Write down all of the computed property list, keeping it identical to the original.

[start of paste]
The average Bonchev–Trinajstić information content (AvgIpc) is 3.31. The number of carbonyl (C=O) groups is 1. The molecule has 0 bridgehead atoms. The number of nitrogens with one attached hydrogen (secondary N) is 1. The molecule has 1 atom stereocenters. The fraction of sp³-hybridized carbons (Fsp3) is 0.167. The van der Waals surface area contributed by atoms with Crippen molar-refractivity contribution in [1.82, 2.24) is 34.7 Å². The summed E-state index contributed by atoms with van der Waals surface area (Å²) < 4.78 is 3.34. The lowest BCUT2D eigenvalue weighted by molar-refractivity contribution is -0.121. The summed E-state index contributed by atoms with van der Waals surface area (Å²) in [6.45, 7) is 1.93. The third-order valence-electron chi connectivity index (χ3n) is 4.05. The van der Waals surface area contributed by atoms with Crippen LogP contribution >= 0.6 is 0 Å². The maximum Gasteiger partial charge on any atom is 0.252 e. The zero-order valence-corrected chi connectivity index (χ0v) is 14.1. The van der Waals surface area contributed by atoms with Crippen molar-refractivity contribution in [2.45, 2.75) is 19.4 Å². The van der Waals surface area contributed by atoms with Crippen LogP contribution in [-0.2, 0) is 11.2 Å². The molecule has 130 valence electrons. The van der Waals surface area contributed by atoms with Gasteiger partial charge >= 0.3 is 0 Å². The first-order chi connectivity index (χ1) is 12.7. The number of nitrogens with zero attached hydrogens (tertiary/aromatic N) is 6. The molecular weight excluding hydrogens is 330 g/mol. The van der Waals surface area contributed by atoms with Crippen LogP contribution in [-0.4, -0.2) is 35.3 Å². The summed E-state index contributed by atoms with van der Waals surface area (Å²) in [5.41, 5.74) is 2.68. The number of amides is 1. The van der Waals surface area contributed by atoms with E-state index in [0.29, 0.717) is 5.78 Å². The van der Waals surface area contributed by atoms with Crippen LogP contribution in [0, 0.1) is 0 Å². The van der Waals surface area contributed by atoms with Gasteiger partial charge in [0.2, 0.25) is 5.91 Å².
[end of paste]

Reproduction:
The average Bonchev–Trinajstić information content (AvgIpc) is 3.31. The number of carbonyl (C=O) groups is 1. The molecule has 0 bridgehead atoms. The number of nitrogens with one attached hydrogen (secondary N) is 1. The molecule has 1 atom stereocenters. The fraction of sp³-hybridized carbons (Fsp3) is 0.167. The van der Waals surface area contributed by atoms with Crippen molar-refractivity contribution in [1.82, 2.24) is 34.7 Å². The summed E-state index contributed by atoms with van der Waals surface area (Å²) < 4.78 is 3.34. The lowest BCUT2D eigenvalue weighted by molar-refractivity contribution is -0.121. The summed E-state index contributed by atoms with van der Waals surface area (Å²) in [6.45, 7) is 1.93. The third-order valence-electron chi connectivity index (χ3n) is 4.05. The van der Waals surface area contributed by atoms with Crippen LogP contribution >= 0.6 is 0 Å². The maximum Gasteiger partial charge on any atom is 0.252 e. The zero-order valence-corrected chi connectivity index (χ0v) is 14.1. The van der Waals surface area contributed by atoms with Crippen molar-refractivity contribution in [2.45, 2.75) is 19.4 Å². The van der Waals surface area contributed by atoms with Crippen LogP contribution in [-0.2, 0) is 11.2 Å². The molecule has 130 valence electrons. The van der Waals surface area contributed by atoms with Gasteiger partial charge >= 0.3 is 0 Å². The first-order chi connectivity index (χ1) is 12.7. The number of nitrogens with zero attached hydrogens (tertiary/aromatic N) is 6. The molecular weight excluding hydrogens is 330 g/mol. The van der Waals surface area contributed by atoms with Crippen LogP contribution in [-0.4, -0.2) is 35.3 Å². The summed E-state index contributed by atoms with van der Waals surface area (Å²) in [5.41, 5.74) is 2.68. The number of amides is 1. The van der Waals surface area contributed by atoms with E-state index in [0.29, 0.717) is 5.78 Å². The van der Waals surface area contributed by atoms with Crippen LogP contribution in [0, 0.1) is 0 Å². The van der Waals surface area contributed by atoms with Gasteiger partial charge in [0.2, 0.25) is 5.91 Å².